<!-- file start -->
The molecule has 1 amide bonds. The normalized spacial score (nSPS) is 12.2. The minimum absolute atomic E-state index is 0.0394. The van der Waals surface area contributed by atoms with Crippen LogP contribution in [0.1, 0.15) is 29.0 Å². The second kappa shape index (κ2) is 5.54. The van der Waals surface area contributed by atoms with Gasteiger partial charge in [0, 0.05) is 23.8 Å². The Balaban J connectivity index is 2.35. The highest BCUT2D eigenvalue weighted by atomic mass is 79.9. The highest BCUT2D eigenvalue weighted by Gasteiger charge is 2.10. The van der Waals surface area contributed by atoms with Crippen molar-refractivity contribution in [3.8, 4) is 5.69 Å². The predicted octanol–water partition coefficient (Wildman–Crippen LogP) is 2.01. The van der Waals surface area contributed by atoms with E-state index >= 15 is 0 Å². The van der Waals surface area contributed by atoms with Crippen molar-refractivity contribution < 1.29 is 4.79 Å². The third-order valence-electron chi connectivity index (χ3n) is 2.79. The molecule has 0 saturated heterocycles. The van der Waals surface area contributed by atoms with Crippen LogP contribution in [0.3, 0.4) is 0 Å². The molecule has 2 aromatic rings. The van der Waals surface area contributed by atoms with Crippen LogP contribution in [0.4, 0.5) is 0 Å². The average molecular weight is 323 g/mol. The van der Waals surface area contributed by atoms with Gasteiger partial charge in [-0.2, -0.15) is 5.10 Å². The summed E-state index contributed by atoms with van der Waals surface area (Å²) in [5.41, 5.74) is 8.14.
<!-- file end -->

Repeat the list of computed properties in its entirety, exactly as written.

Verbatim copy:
The molecule has 1 amide bonds. The normalized spacial score (nSPS) is 12.2. The minimum absolute atomic E-state index is 0.0394. The van der Waals surface area contributed by atoms with Crippen LogP contribution in [0.1, 0.15) is 29.0 Å². The second kappa shape index (κ2) is 5.54. The van der Waals surface area contributed by atoms with Gasteiger partial charge in [0, 0.05) is 23.8 Å². The Balaban J connectivity index is 2.35. The highest BCUT2D eigenvalue weighted by atomic mass is 79.9. The highest BCUT2D eigenvalue weighted by Gasteiger charge is 2.10. The van der Waals surface area contributed by atoms with Crippen molar-refractivity contribution in [3.8, 4) is 5.69 Å². The predicted octanol–water partition coefficient (Wildman–Crippen LogP) is 2.01. The van der Waals surface area contributed by atoms with E-state index >= 15 is 0 Å². The van der Waals surface area contributed by atoms with Crippen molar-refractivity contribution < 1.29 is 4.79 Å². The third-order valence-electron chi connectivity index (χ3n) is 2.79. The molecule has 0 saturated heterocycles. The van der Waals surface area contributed by atoms with Crippen LogP contribution in [0.3, 0.4) is 0 Å². The molecule has 2 aromatic rings. The van der Waals surface area contributed by atoms with Crippen LogP contribution in [0.4, 0.5) is 0 Å². The average molecular weight is 323 g/mol. The van der Waals surface area contributed by atoms with Gasteiger partial charge in [-0.2, -0.15) is 5.10 Å². The summed E-state index contributed by atoms with van der Waals surface area (Å²) in [5.41, 5.74) is 8.14.